The European family vacation is a classic, often complete with lost luggage, hotel booking snafus, and inappropriate packing. But before you start envisioning a Griswaldian disaster, there’s a way to thoroughly plan for travel with kids (and grandparents) without sacrificing style and adult R + R.
After a recent work trip to Paris, my husband and I agreed to let his father organize a seven-day sojourn to the Loire Valley for us, our two young girls (ages four and five), and my partner's mother. With some trepidation, we relinquished the reigns and agreed. But our itinerary and accommodations turned out so perfectly that I’d be inclined to recommend them for any family traveling to Europe.
Here’s How We Did It:
The first night was spent in Condeau at the Domaine de Villeray hotel and spa. Only an hour and a half outside Paris, it feels worlds away. The family-run Domaine, built in the XVI Century, is charming beyond belief, and perfect for a night or two of swimming at the pool and al fresco dining.
The second evening we headed to Les Domaine Hauts de Loire. Complete with all the luxurious décor and landscaping that Relais & Châteaux properties are known for, this space was ideal for spending the entire week. There are fabulous running and biking trails, and adjacent to the relaxing swim area is a small kids playroom with a connecting outdoor playground (there are even two bunnies). Protected and enclosed, read by the pool while knowing the children are playing safely. For dinner, we opted for the more formal dining experience, but they do offer a more casual bistro option.
From here, we spent the next three nights at the Chateau de la Flocelliere. A medieval castle that was converted into a chateau sometime during the Renaissance, it’s been inhabited for ten centuries, a rarity in France. Currently owned and operated by the Vicomte and Vicomtesse Patrice and Erika Vignial, guests are ensconced in the world of their hosts, surrounded by ancient history and landscapes, and dining together on food prepared fresh from their gardens. Erika and Patrice are lovely and accommodating hosts, in-tuned to their guest's needs and able to recommend fantastic activities for children. The surrounding park is home to trees over 200 years old, and the kids loved exploring and swimming in the area. The Chateau is also close to Puy du Fou, one of the most famous historical theme parks in the world.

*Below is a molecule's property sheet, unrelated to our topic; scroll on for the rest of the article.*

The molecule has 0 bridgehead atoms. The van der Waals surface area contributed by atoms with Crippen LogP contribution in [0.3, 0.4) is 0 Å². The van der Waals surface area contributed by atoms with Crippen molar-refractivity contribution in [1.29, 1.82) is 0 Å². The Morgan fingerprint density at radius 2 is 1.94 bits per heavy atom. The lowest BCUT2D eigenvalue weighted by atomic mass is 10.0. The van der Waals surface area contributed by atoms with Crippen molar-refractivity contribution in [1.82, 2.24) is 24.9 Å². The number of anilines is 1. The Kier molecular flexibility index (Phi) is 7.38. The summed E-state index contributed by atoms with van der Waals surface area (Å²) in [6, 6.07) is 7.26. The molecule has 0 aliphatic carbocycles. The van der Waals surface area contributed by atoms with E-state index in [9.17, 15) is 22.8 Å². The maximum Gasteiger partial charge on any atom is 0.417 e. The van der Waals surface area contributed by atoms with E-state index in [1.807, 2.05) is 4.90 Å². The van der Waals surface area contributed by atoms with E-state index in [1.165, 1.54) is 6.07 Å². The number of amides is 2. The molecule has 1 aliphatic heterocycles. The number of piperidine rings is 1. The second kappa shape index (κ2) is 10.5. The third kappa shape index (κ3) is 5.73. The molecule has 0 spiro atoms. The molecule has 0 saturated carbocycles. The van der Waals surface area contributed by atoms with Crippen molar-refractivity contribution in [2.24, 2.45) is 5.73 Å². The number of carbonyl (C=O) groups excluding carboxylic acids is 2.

On the sixth night, we headed back towards Paris. My father-in-law planned for us to stay in Giverny. A mere 45 minutes from Charles de Gaulle Airport, and a stone throws from the Monet's former home and gardens, it was the perfect place to spend the last two days of our trip while avoiding a long schlep to the airport. But when we arrived, what was billed as “a cottage” was a condo on the side of the highway. Rounding out the décor was some duck-tape holding the refrigerator door handle in place. Panicked, I intervened and called every single style-approved hotel within a 3-mile radius. Miraculously there were rooms at Chateau la Cheneviere.
We found respite at this beautiful property in Normandy. The chateau, built in the 18-th Century, has an incredible history, occupied by the Germans during World War II, and later American soldiers during the D-day landings. Here, we biked to the seaside town of Port-en-Bessin and made visits to Omaha Beach and the famous "American cemetery." We relaxed by the pool, the luxurious grounds and walled garden area perfect for picnics with the family. It was the ultimate finale for our trip, one I would easily recommend to others.
What to Pack
Packing for kids (especially when you’re going overseas) can be tough, but here there are certain essentials you’ll use again and again. This includes a sundress for warmer weather, a cardigan for covering up, sneakers for easy walking, Capri leggings to throw easily pull up after the beach, a Breton long sleeve tee for maximum French bebe appeal (Saint James), camisoles for those hot days, and a backpack to throw everything into (Herschel Retreat backpack).